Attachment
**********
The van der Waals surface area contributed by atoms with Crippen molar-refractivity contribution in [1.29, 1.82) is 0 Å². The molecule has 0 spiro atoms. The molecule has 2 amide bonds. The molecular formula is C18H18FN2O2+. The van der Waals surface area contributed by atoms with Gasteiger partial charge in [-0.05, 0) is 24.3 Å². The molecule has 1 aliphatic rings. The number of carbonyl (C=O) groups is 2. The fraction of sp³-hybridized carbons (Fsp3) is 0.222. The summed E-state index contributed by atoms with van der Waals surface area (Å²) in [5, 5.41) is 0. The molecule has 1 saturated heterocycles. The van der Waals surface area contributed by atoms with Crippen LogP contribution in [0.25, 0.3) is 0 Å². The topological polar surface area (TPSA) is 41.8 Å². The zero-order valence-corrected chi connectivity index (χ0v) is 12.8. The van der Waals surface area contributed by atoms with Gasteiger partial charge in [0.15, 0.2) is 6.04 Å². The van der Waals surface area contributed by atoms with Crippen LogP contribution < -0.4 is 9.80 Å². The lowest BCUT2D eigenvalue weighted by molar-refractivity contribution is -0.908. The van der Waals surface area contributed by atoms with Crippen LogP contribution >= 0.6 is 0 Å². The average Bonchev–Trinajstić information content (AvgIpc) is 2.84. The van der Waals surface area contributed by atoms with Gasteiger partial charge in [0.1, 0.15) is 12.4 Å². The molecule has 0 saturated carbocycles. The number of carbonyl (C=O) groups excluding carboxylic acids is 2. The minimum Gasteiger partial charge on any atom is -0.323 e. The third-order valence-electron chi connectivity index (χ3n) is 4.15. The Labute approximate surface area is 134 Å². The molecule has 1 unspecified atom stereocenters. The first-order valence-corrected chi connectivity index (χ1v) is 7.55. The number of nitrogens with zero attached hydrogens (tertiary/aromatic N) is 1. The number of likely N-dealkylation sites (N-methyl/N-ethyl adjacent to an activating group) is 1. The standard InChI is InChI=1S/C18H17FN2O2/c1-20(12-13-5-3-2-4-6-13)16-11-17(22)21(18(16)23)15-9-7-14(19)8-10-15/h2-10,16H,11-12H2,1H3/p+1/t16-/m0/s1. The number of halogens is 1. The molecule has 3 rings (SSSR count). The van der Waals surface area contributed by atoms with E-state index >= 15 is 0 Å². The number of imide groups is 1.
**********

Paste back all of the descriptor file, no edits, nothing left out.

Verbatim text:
The van der Waals surface area contributed by atoms with Crippen molar-refractivity contribution in [1.29, 1.82) is 0 Å². The molecule has 0 spiro atoms. The molecule has 2 amide bonds. The molecular formula is C18H18FN2O2+. The van der Waals surface area contributed by atoms with Gasteiger partial charge in [-0.05, 0) is 24.3 Å². The molecule has 1 aliphatic rings. The number of carbonyl (C=O) groups is 2. The fraction of sp³-hybridized carbons (Fsp3) is 0.222. The summed E-state index contributed by atoms with van der Waals surface area (Å²) in [5, 5.41) is 0. The molecule has 1 saturated heterocycles. The van der Waals surface area contributed by atoms with Crippen LogP contribution in [0.25, 0.3) is 0 Å². The topological polar surface area (TPSA) is 41.8 Å². The zero-order valence-corrected chi connectivity index (χ0v) is 12.8. The van der Waals surface area contributed by atoms with Gasteiger partial charge in [0.15, 0.2) is 6.04 Å². The van der Waals surface area contributed by atoms with Crippen LogP contribution < -0.4 is 9.80 Å². The lowest BCUT2D eigenvalue weighted by molar-refractivity contribution is -0.908. The van der Waals surface area contributed by atoms with Crippen LogP contribution >= 0.6 is 0 Å². The average Bonchev–Trinajstić information content (AvgIpc) is 2.84. The van der Waals surface area contributed by atoms with Gasteiger partial charge in [0.1, 0.15) is 12.4 Å². The molecule has 0 saturated carbocycles. The number of carbonyl (C=O) groups excluding carboxylic acids is 2. The minimum Gasteiger partial charge on any atom is -0.323 e. The third-order valence-electron chi connectivity index (χ3n) is 4.15. The Labute approximate surface area is 134 Å². The molecule has 1 unspecified atom stereocenters. The first-order valence-corrected chi connectivity index (χ1v) is 7.55. The number of nitrogens with zero attached hydrogens (tertiary/aromatic N) is 1. The number of likely N-dealkylation sites (N-methyl/N-ethyl adjacent to an activating group) is 1. The standard InChI is InChI=1S/C18H17FN2O2/c1-20(12-13-5-3-2-4-6-13)16-11-17(22)21(18(16)23)15-9-7-14(19)8-10-15/h2-10,16H,11-12H2,1H3/p+1/t16-/m0/s1. The number of halogens is 1. The molecule has 3 rings (SSSR count). The van der Waals surface area contributed by atoms with E-state index >= 15 is 0 Å². The number of imide groups is 1.